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Howard's Maroney Commons finally sells

HOWARD -- Howard's embattled Maroney Commons has been sold.

Randy Parry, a former president of the Rural Learning Center, a now non-existent organization responsible for building the facility, confirmed the sale in an interview Wednesday with The Daily Republic. Calls made Wednesday to Judy Shaw, senior pastor at the Sioux Falls-based Center of Life Church, which Parry said was the buyer of the building, were not immediately returned.

"I think it's good," Parry said of the sale of the building. "It's back where it needs to be. It's another move in an economic direction."

Maroney Commons was built for $6.5 million in 2011 as a gathering place for rural development, but closed for financial reasons about a year later.

Maroney Commons towers above the other buildings on Howard's Main Street, and includes a 24-room hotel, restaurant and fitness center, and classrooms intended to be used for community and workforce development training programs, and conference space.

An attempt to sell the building at auction in April failed when it drew only one bid, of $125,000.

The building is located on the site of Howard's former Legion Hall. Many of the materials from that building were recycled and used in the construction of the building.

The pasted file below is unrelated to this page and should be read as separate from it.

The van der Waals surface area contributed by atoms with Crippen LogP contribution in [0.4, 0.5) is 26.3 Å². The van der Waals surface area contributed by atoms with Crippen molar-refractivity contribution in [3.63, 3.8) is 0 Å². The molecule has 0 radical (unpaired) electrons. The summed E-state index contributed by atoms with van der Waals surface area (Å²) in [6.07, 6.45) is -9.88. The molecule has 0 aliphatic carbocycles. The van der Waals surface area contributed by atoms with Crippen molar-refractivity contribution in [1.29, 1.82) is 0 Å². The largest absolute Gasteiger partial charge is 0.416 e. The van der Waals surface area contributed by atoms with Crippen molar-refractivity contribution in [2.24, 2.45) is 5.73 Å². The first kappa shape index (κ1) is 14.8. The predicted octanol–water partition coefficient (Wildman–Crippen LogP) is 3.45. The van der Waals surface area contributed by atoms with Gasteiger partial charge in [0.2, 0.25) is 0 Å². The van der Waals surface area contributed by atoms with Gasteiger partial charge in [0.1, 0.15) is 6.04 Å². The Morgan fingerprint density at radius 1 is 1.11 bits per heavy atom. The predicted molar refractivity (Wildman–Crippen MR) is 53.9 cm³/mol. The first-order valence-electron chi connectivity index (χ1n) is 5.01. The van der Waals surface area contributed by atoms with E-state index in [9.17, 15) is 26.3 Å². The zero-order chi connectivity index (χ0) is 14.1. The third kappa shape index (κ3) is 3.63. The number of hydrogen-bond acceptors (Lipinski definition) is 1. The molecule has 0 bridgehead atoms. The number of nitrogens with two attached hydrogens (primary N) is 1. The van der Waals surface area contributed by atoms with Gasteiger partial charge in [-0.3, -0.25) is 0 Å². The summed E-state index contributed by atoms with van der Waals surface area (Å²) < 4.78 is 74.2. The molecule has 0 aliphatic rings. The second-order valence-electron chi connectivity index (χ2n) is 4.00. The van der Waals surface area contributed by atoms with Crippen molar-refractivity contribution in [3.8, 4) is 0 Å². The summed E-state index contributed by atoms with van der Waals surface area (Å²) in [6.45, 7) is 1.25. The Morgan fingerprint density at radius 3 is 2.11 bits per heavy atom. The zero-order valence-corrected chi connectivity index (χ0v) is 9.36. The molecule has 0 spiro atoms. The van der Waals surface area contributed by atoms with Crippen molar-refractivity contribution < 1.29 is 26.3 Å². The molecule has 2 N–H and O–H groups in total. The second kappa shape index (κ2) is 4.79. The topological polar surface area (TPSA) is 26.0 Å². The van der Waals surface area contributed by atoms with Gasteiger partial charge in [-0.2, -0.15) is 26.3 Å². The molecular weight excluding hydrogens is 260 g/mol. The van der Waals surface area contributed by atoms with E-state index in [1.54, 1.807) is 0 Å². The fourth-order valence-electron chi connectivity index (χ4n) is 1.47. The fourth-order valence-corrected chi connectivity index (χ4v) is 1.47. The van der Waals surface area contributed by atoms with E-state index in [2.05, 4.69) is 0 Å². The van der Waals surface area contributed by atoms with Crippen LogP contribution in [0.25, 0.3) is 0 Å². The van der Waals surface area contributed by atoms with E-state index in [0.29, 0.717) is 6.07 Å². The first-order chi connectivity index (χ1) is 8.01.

Maroney Commons was built with a commercial scale wind-turbine, photovoltaic solar panels, geothermal heating and a thermal solar water-heating system. It also collects rainwater and snowmelt, which is used in its bathrooms. It has a green roof with a garden of native prairie flowers and grasses planted in 30 inches of soil, which helps cool the building and collect rainwater runoff.

The facility was largely funded through loans, including a $3.2 million loan awarded by the federal government's USDA Rural Development Program. Up to 90 percent of that money, which is actually loaned by Miner County Bank, is guaranteed by the federal government.

Additional funding for the project included a $1.04 million economic development loan through Heartland Consumer's Power District, which was funded with a USDA Rural Economic Development Loan in the amount of $740,000 and a grant of $300,000. That money came out of USDA Rural Development's regular funding directed to South Dakota.

Also included in the financing package was $100,000 from Grow South Dakota's revolving loan fund, $150,000 from the Northeast South Dakota Economic Corp., and equity from the Rural Learning Center and numerous other investors.

In all, 30-plus organizations and individuals contributed to get the building constructed. The lenders who are stuck with the debt are the ones who sold the building.